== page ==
Recently, China CITIC Press couriered me a translated copy of a new book authored by Brad Stone, called “Amazon Unbound.” As one of the first American journalists to cover China’s tech industry, Mr. Stone came to China multiple times and produced fascinating reports, such as stories about Xiaomi and Didi. I actually met him several times. In 2013, Stone’s “The Everything Store,” a comprehensive and “engrossing account” of the rise of Amazon, became a bestseller of the year. That gives me reason to believe that this new book will be another hit.
However, Amazon, as well as its founder Jeff Bezos, probably receives the least attention from the Chinese public compared to its peers in the trillion-dollar club in terms of market capitalization – a list including Apple, Microsoft, Amazon, Google, Facebook and Tesla (which dropped out of the club very recently).
If I am asked to recall something related to Bezos most recently in China, I could think of two anecdotes. First, Lei Jun, Founder and CEO of Chinese mobile company Xiaomi, or the “Chinese Steve Jobs,” mentioned in his latest annual speech that when he paid a visit to Bezos three years ago, the latter apologized to him: “Sorry but I didn’t take good care of your Joyo (a Chinese online bookseller founded by Lei Jun and sold to Amazon before closing in 2019).
Second, a lot of Chinese sellers operating on Amazon have been suspended or banned. Many Chinese netizens believe in conspiracy theories regarding this issue. But I see interpretations from a different angle in Chapter 7 of the book.
Here I would prefer not dive into details of the book, but I will try to answer a question those in Chinese tech circles have been asking: Who is the Chinese Jeff Bezos?
Different people may approach this question differently. But I would like to offer the best choice in my mind: Wang Xing, CEO of Meituan.
To begin with, Wang Xing has been a believer in Bezos and his philosophies. On many occasions, he talked about Bezos’s charisma, describing him as a resourceful and bold leader dedicated to forging a great company of unbounded expansion. Wang Xing has often said that he wants to build Meituan into another Amazon for services.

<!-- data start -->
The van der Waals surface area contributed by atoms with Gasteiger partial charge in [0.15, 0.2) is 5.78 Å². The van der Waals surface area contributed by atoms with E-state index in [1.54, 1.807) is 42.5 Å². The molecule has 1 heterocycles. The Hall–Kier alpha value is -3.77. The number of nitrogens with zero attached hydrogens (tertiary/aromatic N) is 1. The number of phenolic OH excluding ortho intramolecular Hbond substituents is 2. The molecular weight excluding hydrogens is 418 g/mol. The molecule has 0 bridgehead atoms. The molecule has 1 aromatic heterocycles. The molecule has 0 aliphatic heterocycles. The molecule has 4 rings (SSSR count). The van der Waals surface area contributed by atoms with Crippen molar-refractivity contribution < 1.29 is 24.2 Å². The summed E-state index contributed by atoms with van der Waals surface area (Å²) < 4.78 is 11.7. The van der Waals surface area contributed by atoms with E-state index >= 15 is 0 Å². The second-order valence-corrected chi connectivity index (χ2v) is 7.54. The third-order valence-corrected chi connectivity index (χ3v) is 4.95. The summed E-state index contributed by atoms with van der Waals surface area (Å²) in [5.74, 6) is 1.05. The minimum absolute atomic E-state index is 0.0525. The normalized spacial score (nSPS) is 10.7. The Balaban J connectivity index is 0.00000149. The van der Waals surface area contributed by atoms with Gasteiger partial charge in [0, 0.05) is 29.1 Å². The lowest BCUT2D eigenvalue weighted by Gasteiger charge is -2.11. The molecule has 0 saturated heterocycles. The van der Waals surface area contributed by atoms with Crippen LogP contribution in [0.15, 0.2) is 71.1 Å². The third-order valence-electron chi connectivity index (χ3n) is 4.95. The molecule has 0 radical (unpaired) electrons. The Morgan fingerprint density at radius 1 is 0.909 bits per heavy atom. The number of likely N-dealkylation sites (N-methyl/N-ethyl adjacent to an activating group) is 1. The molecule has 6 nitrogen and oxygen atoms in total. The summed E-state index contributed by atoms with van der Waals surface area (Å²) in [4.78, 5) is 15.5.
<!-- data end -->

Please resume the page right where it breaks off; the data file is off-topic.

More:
Since its inception in 2010, Meituan has been transformed from just a group buying company into many more: Movie-ticket selling, food delivery, travel and leisure services, taxi-hailing, e-payment and even offline retail. Just recently, Meituan has begun to tap into the market of chips and robots.
Later, in an interview with Chinese tech media outlet Latepost, when questioned about Meituan’s unbounded business expansion, Wang Xing responded, “Amazon once sold cellphones and had its Cloud Search and Prime Membership program. It was even viewed as a powerful competitor of Netflix. So Amazon was involved in an all-round competition.”
He also said in that interview, “Too many people focus on boundaries instead of the core. Actually, nothing has a definite boundary. I don’t think we should set limits for ourselves. As long as we are crystal clear about the core issues: Who do we serve; what services to provide, we can continue the innovation and expansions of our business.”
Last May, when the market capitalization of Amazon stood at 1.2 trillion dollars, Wang Xing posted on social media: “Until today, the majority has underestimated Bezos.”
Secondly, just like Bezos, Wang Xing has a curious heart. A few years ago when Meituan wasn’t as gigantic as it is today, I had conversations with him several times and found that he kept asking questions. Anything that is out of his own knowledge could arouse his curiosity. After I moved to Silicon Valley, Wang Xing would still ask me what was new in the Valley now and then.
Wang Huiwen, Co-Founder of Meituan and college roommate of Wang Xing, once commented on the latter: Wang Xing is a research-type entrepreneur. If you are looking for a similar mind, I think he should be Jeff Bezos.
Moreover, both Wang Xing and Bezos are long-termists. More than once, Wang Xing had mentioned that he hopes to build Meituan into a company of long-term and continuous growth with strategic patience. Wang Xing shared what was told to him by an investor who is a veteran soldier: “Many people understand war wrongly. War is not only about fight and sacrifice, but more about endurance and suffering.”
Wang Xing once gave a blurb for a book entitled “Finite and Infinite Games.” “In a limited game you play within boundaries; whereas in an unlimited game, you play against boundaries, or the rules. That is exploration, and exploration changes boundaries. However, there is only one unlimited game, that’s your life. Death is an insurmountable boundary. Compared to that, other boundaries seem to be unworthy of mentioning.”
Now Meituan has joined a war of “lifestyle businesses” which is quite like the unlimited game. And an unlimited game resembles the word “Day 1” termed by Bezos.
According to Bezos, in “Day 1” mode, a company is full of vitality, customer-centric, self-evolving and striving for continuous growth. He sees “Day 2″ as a stasis, followed by irrelevance. Followed by excruciating, painful decline. Followed by death.
For long-termists like Bezos and Wang Xing, as Plato put it, “Only the dead have seen the end of war.”